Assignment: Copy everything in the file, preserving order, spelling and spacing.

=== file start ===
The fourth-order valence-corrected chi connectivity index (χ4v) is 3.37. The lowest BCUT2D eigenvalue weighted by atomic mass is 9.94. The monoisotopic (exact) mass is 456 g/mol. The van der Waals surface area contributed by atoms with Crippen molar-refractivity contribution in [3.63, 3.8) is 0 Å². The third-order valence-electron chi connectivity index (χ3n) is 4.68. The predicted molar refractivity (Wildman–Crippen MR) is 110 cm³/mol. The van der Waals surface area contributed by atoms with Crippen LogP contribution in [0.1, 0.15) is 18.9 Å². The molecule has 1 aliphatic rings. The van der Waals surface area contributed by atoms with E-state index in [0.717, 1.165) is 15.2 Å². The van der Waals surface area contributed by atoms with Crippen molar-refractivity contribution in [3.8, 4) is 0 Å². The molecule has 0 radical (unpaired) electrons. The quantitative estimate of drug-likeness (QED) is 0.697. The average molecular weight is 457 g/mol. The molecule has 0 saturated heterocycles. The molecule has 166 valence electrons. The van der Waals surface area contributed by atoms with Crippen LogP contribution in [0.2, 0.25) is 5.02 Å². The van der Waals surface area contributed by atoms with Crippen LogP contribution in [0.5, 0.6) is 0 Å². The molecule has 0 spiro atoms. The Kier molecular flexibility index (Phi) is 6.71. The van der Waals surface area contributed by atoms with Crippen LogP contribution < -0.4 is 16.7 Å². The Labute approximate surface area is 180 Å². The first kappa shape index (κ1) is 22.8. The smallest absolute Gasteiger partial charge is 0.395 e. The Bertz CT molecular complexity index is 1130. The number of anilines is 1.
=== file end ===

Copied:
The fourth-order valence-corrected chi connectivity index (χ4v) is 3.37. The lowest BCUT2D eigenvalue weighted by atomic mass is 9.94. The monoisotopic (exact) mass is 456 g/mol. The van der Waals surface area contributed by atoms with Crippen molar-refractivity contribution in [3.63, 3.8) is 0 Å². The third-order valence-electron chi connectivity index (χ3n) is 4.68. The predicted molar refractivity (Wildman–Crippen MR) is 110 cm³/mol. The van der Waals surface area contributed by atoms with Crippen LogP contribution in [0.1, 0.15) is 18.9 Å². The molecule has 1 aliphatic rings. The van der Waals surface area contributed by atoms with E-state index in [0.717, 1.165) is 15.2 Å². The van der Waals surface area contributed by atoms with Crippen molar-refractivity contribution in [3.8, 4) is 0 Å². The molecule has 0 radical (unpaired) electrons. The quantitative estimate of drug-likeness (QED) is 0.697. The average molecular weight is 457 g/mol. The molecule has 0 saturated heterocycles. The molecule has 166 valence electrons. The van der Waals surface area contributed by atoms with Crippen LogP contribution in [0.2, 0.25) is 5.02 Å². The van der Waals surface area contributed by atoms with Crippen LogP contribution in [0.5, 0.6) is 0 Å². The molecule has 0 spiro atoms. The Kier molecular flexibility index (Phi) is 6.71. The van der Waals surface area contributed by atoms with Crippen LogP contribution < -0.4 is 16.7 Å². The Labute approximate surface area is 180 Å². The first kappa shape index (κ1) is 22.8. The smallest absolute Gasteiger partial charge is 0.395 e. The Bertz CT molecular complexity index is 1130. The number of anilines is 1.